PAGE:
Since astronauts can probably only stomach so much of that freeze-dried ice cream from museum gift shops, a team of food lab scientists is plotting the menu for a three-year mission to Mars slated to blast off sometime after 2030. The food needs to be light enough, nutritious enough, tasty enough, and durable enough to withstand the journey to the Red Planet, according to the Los Angeles Times.
Imagine having to pack more than 6,570 breakfasts, lunches, snacks and dinners all at once—enough meals to feed six people every day for more than three years. Imagine preparing all these meals with an allotment of 3.2 pounds of food per person per day, about one-third less than the average American eats each day on Earth. Imagine that each dish needs to have a five-year shelf life. And imagine having to transport all the meals to a dining table 55 million miles away, where cooking equipment will be rudimentary at best.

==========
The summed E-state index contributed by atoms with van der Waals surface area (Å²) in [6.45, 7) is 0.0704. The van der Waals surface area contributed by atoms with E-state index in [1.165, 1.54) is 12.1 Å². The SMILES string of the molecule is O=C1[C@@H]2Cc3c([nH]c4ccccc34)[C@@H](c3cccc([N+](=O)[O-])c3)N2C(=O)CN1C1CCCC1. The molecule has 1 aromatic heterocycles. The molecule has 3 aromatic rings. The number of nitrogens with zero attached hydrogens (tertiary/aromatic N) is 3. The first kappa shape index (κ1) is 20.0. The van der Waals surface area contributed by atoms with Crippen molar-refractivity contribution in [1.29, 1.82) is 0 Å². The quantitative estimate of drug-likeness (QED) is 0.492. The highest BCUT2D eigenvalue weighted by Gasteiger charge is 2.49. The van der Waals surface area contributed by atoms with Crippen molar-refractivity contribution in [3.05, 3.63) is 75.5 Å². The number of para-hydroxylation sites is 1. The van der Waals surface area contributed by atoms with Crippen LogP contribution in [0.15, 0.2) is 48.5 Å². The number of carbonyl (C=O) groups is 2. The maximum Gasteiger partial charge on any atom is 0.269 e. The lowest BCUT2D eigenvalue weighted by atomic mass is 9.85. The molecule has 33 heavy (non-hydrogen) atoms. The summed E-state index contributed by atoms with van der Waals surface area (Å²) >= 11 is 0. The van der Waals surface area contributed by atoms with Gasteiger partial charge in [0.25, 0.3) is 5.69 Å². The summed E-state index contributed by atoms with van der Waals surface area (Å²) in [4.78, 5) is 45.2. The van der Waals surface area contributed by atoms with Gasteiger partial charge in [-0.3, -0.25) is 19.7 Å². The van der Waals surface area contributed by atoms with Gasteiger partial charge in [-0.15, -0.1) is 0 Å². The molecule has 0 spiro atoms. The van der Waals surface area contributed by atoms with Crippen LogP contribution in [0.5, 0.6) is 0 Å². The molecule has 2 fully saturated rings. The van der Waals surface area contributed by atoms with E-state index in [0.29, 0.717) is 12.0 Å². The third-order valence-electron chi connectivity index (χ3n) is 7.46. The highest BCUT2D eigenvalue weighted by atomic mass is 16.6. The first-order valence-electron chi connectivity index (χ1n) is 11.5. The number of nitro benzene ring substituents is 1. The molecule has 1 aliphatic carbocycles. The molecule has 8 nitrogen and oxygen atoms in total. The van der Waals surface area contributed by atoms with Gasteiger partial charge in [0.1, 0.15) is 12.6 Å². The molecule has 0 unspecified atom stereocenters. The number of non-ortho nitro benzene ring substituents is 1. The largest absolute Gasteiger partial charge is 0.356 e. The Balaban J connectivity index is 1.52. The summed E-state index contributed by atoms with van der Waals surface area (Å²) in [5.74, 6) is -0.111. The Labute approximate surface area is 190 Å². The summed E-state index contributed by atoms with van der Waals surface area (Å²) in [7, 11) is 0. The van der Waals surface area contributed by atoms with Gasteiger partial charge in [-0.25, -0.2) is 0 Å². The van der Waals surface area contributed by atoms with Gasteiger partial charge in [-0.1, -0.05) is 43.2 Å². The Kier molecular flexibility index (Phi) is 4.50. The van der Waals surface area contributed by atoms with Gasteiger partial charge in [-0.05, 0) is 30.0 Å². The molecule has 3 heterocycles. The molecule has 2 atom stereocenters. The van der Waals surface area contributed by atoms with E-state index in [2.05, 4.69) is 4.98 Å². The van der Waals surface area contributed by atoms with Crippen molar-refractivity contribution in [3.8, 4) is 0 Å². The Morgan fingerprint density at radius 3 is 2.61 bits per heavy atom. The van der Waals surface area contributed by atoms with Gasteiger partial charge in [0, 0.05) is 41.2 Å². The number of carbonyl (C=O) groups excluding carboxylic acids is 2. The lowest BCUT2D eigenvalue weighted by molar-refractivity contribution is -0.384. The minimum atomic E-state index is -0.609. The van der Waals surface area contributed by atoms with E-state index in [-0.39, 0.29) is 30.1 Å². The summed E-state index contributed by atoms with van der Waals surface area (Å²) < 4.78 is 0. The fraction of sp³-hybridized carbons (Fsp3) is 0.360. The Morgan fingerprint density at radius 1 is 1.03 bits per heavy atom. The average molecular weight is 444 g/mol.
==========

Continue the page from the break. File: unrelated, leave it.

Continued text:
If there was ever a time you needed comfort food, being 36 million miles away from home is probably one of those times. While NASA has made major advancements over the years (freeze-dried shrimp cocktail and shelf-stable berry cobblers) they still can't seem to concoct zero-gravity pizza—the crust would need to be preserved differently than the toppings. Nor can they make a cheesecake that will survive without hardening. They hope to get the menu squared away by 2015 or 2016.
This post may contain links to Amazon or other partners; your purchases via these links can benefit Serious Eats. Read more about our affiliate linking policy.